Nova Bossa Nova

Jazz Influence

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AllMusic Review by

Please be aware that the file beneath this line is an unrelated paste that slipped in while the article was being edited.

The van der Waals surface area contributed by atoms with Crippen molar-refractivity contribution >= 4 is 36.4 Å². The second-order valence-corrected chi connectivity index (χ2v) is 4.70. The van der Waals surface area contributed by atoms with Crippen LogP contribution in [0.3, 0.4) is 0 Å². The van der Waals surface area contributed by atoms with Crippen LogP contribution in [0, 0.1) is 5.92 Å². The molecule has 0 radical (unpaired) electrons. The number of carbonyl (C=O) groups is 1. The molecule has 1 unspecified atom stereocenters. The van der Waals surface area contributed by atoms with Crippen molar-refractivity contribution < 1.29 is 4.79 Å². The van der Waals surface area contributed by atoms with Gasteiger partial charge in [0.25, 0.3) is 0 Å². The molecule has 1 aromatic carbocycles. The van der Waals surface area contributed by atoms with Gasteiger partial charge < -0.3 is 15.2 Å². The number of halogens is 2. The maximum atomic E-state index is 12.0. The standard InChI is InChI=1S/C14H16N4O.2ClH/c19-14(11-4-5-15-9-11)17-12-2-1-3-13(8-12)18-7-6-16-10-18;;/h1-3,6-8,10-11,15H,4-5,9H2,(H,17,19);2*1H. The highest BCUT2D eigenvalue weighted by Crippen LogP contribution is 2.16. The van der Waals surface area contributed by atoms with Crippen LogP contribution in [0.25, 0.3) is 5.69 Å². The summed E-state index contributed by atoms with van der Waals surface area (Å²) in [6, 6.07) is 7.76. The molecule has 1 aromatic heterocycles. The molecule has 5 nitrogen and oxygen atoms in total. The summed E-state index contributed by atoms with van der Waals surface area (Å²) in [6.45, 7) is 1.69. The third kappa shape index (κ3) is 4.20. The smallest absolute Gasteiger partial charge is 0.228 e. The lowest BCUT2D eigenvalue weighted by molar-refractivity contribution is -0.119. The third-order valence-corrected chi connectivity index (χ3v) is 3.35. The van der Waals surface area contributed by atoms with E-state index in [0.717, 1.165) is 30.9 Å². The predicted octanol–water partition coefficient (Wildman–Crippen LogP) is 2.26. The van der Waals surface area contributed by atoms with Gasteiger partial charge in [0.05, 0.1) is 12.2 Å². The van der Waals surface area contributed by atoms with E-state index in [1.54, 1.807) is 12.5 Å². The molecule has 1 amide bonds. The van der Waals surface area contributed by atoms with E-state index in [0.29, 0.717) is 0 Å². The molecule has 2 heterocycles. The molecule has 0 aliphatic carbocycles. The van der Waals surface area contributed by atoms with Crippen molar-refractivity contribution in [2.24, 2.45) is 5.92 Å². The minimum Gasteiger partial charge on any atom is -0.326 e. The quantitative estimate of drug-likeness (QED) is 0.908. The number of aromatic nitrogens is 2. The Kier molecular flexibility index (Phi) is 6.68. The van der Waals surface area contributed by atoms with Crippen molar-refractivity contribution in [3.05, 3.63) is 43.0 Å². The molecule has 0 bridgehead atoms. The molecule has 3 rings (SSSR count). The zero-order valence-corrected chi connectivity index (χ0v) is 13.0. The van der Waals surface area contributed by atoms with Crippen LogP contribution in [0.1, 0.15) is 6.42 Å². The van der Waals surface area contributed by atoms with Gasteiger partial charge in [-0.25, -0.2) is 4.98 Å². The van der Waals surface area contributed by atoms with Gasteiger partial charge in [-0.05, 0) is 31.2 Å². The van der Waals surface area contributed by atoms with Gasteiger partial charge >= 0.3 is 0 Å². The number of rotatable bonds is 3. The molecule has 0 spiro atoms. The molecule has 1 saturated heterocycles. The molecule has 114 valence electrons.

Nova Bossa Nova is a misnomer, for while it purports to graft a strictly hard bop front line of horns onto a Brazilian rhythm section and come up with something new, the result is a stubbornly traditional sound -- two dyed-in-the-wool strains running in parallel. On four tracks, Brazilian trumpeter Claudio Roditi and the Yellowjackets' tenor Bob Mintzer form a most conservative front line, while alto/soprano player Joe Ford is the sole horn on four others. The only memorable tune, "Ceu e Mar," is an oldie that Eddie Harris covered on his Brazilian album back in the early '60s. What gives this album an especially archaic, even corny ambience is the sentimental accordion and imitation-Sivuca scat vocals of Eddie Monteiro. And these horns sound as if they were bored, especially in the unisons, badly in need of zesty tunes which these composers do not provide, and a push which this rhythm section, alas, cannot provide.

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